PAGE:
What is a CNG/Natural Gas Car: Introduction
What if we told you there exists an energy source available to power your car cheaper than gasoline? Further, it is cleaner burning and can be already accessed right outside your home? What if we told you there are abundant supplies of this fuel available right here in the United States, so there’s no need to import it, nor do we have to worry about supplies being cut off by a government hostile to ours?
Further, what if we told you cars have been running on this fuel since 1998; so it’s proven, reliable and absolutely feasible? Would you want to know more about it? Or more importantly, would you want to buy a car that ran on this miraculous fuel?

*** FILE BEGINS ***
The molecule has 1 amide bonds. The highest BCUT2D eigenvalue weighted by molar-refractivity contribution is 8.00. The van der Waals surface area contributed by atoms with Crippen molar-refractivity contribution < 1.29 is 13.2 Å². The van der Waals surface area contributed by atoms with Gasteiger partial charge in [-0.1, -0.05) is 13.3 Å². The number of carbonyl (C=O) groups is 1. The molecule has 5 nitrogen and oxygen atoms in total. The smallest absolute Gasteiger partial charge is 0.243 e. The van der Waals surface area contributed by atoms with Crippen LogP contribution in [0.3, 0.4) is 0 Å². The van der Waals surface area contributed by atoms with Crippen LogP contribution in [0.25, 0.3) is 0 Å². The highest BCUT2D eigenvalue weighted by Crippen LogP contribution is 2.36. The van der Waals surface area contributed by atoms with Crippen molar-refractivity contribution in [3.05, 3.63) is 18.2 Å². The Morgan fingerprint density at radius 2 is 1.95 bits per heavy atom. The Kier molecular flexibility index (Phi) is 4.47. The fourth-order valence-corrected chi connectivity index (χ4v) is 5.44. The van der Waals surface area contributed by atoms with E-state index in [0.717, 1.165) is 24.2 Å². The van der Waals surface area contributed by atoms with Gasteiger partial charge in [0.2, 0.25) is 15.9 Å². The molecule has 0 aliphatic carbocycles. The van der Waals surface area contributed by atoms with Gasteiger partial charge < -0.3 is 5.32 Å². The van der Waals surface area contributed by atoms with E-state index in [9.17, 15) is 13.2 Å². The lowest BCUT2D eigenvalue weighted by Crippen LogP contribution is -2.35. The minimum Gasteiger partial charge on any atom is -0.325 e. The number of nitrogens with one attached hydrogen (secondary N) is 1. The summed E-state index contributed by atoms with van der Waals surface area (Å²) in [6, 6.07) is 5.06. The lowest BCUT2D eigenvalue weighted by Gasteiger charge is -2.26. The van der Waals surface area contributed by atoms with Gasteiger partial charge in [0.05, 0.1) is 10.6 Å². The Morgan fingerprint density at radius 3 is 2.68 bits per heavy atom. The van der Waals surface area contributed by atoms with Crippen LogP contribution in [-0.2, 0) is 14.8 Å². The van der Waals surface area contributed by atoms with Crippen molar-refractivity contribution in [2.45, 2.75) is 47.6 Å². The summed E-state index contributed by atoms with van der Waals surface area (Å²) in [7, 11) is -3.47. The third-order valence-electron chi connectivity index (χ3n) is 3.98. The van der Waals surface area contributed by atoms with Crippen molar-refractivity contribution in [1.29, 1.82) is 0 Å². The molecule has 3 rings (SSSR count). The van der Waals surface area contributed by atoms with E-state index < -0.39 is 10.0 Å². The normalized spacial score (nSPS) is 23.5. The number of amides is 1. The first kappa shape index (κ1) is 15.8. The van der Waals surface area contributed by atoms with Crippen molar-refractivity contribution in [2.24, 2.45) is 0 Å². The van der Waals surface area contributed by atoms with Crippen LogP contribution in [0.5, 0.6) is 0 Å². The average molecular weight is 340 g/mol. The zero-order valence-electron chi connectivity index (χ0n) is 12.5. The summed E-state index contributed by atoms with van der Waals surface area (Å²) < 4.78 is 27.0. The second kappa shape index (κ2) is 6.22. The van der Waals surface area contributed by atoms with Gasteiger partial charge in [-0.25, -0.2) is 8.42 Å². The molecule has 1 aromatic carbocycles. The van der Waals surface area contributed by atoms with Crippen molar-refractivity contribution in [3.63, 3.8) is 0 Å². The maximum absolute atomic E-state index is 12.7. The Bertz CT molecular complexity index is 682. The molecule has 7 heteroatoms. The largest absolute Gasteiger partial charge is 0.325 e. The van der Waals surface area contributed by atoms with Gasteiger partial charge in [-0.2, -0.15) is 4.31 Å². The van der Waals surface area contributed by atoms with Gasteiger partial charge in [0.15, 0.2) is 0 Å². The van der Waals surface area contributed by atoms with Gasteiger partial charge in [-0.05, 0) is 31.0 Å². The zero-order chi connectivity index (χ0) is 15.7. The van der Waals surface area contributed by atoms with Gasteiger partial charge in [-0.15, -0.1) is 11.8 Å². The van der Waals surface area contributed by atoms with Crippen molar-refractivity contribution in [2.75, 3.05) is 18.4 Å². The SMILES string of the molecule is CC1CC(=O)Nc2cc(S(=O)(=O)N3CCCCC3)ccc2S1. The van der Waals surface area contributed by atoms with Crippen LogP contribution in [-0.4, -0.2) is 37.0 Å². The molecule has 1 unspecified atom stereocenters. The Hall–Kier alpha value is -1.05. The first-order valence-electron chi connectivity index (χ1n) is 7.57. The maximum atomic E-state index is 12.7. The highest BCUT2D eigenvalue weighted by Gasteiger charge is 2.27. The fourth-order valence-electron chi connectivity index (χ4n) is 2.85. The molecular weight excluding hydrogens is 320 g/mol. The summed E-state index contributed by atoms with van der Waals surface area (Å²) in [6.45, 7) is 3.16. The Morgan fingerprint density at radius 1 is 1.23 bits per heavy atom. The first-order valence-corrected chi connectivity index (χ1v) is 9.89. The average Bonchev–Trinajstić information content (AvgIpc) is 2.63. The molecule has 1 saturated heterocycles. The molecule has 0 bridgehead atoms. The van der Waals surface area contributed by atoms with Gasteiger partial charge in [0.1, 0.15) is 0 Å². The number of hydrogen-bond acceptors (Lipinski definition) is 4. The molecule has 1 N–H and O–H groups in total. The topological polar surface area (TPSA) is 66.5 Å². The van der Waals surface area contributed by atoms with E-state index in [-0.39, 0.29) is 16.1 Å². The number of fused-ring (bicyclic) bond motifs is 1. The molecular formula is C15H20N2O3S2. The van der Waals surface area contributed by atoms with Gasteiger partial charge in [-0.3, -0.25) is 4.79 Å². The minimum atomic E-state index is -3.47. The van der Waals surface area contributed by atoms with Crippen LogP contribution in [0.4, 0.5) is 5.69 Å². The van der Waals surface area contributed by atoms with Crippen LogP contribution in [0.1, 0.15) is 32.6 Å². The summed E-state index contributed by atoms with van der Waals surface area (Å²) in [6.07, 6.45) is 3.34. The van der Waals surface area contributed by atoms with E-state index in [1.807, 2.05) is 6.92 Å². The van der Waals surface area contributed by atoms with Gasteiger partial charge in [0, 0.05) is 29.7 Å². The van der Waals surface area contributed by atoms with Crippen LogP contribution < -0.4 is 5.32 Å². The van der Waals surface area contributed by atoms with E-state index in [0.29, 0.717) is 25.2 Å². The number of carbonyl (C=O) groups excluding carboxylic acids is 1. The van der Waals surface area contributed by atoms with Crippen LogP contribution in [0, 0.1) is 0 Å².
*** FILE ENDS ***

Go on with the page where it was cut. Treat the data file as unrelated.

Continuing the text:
Well, it’s absolutely true.
The fuel is Compressed Natural Gas (CNG).
Natural gas, like all petroleum-based fuels, formed from the fossil remains of ancient plants and animals buried deep in the earth. While natural gas gives off a lot of heat and light when it burns, it doesn’t produce smoke because it burns cleaner and hotter than oil-based fuels. The main ingredient in natural gas is methane, which is also produced as a byproduct of the fermentation at landfills.
Yes, garbage dumps also produce this fuel.
Natural gas is odorless, colorless and tasteless. It's drawn from natural gas wells or produced in conjunction with crude oil extraction. Pockets of natural gas typically reside with, or near crude oil deposits. Most natural gas comes from three types of wells: natural gas-and-condensate wells, oil wells, and coal bed methane wells. While vehicles can use natural gas as either a liquid or a gas, most use the gaseous form compressed to pressures above 3,100 pounds per square inch to enable them to carry enough of the fuel to have a decent range.